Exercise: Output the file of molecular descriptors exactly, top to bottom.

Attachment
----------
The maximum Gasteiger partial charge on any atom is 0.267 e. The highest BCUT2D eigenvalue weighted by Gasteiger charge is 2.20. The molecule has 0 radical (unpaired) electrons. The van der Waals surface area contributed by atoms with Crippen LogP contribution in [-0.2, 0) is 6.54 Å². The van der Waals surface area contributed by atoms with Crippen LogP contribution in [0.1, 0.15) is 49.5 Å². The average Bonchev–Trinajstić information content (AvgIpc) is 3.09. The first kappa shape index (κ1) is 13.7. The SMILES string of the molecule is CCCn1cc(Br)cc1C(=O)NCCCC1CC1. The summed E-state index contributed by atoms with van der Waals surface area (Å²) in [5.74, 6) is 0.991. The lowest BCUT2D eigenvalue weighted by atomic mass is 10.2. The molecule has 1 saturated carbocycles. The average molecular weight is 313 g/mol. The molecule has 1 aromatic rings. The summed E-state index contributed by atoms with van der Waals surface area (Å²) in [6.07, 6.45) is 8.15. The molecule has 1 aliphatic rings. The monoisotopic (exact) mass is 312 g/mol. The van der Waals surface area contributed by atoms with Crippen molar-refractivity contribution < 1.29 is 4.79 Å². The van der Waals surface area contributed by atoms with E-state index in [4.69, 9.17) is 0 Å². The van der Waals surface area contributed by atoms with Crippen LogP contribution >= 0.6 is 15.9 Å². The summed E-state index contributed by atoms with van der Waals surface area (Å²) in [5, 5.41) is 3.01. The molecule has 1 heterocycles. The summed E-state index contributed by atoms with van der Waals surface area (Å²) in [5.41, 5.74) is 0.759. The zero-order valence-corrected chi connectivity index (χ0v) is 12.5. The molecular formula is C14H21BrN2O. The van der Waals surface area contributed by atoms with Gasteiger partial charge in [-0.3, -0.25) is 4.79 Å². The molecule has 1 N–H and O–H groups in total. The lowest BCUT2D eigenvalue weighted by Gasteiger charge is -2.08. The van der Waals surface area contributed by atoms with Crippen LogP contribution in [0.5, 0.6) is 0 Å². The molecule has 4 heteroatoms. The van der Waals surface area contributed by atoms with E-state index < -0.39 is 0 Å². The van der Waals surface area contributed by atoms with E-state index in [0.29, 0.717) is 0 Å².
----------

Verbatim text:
The maximum Gasteiger partial charge on any atom is 0.267 e. The highest BCUT2D eigenvalue weighted by Gasteiger charge is 2.20. The molecule has 0 radical (unpaired) electrons. The van der Waals surface area contributed by atoms with Crippen LogP contribution in [-0.2, 0) is 6.54 Å². The van der Waals surface area contributed by atoms with Crippen LogP contribution in [0.1, 0.15) is 49.5 Å². The average Bonchev–Trinajstić information content (AvgIpc) is 3.09. The first kappa shape index (κ1) is 13.7. The SMILES string of the molecule is CCCn1cc(Br)cc1C(=O)NCCCC1CC1. The summed E-state index contributed by atoms with van der Waals surface area (Å²) in [5.74, 6) is 0.991. The lowest BCUT2D eigenvalue weighted by atomic mass is 10.2. The molecule has 1 saturated carbocycles. The average molecular weight is 313 g/mol. The molecule has 1 aromatic rings. The summed E-state index contributed by atoms with van der Waals surface area (Å²) in [6.07, 6.45) is 8.15. The molecule has 1 aliphatic rings. The monoisotopic (exact) mass is 312 g/mol. The van der Waals surface area contributed by atoms with Crippen molar-refractivity contribution < 1.29 is 4.79 Å². The van der Waals surface area contributed by atoms with E-state index in [4.69, 9.17) is 0 Å². The van der Waals surface area contributed by atoms with Crippen LogP contribution >= 0.6 is 15.9 Å². The summed E-state index contributed by atoms with van der Waals surface area (Å²) in [5, 5.41) is 3.01. The molecule has 1 heterocycles. The summed E-state index contributed by atoms with van der Waals surface area (Å²) in [5.41, 5.74) is 0.759. The zero-order valence-corrected chi connectivity index (χ0v) is 12.5. The molecular formula is C14H21BrN2O. The van der Waals surface area contributed by atoms with Gasteiger partial charge in [-0.3, -0.25) is 4.79 Å². The molecule has 1 N–H and O–H groups in total. The lowest BCUT2D eigenvalue weighted by Gasteiger charge is -2.08. The van der Waals surface area contributed by atoms with Crippen LogP contribution in [0.5, 0.6) is 0 Å². The molecule has 4 heteroatoms. The van der Waals surface area contributed by atoms with E-state index < -0.39 is 0 Å². The van der Waals surface area contributed by atoms with E-state index in [0.29, 0.717) is 0 Å².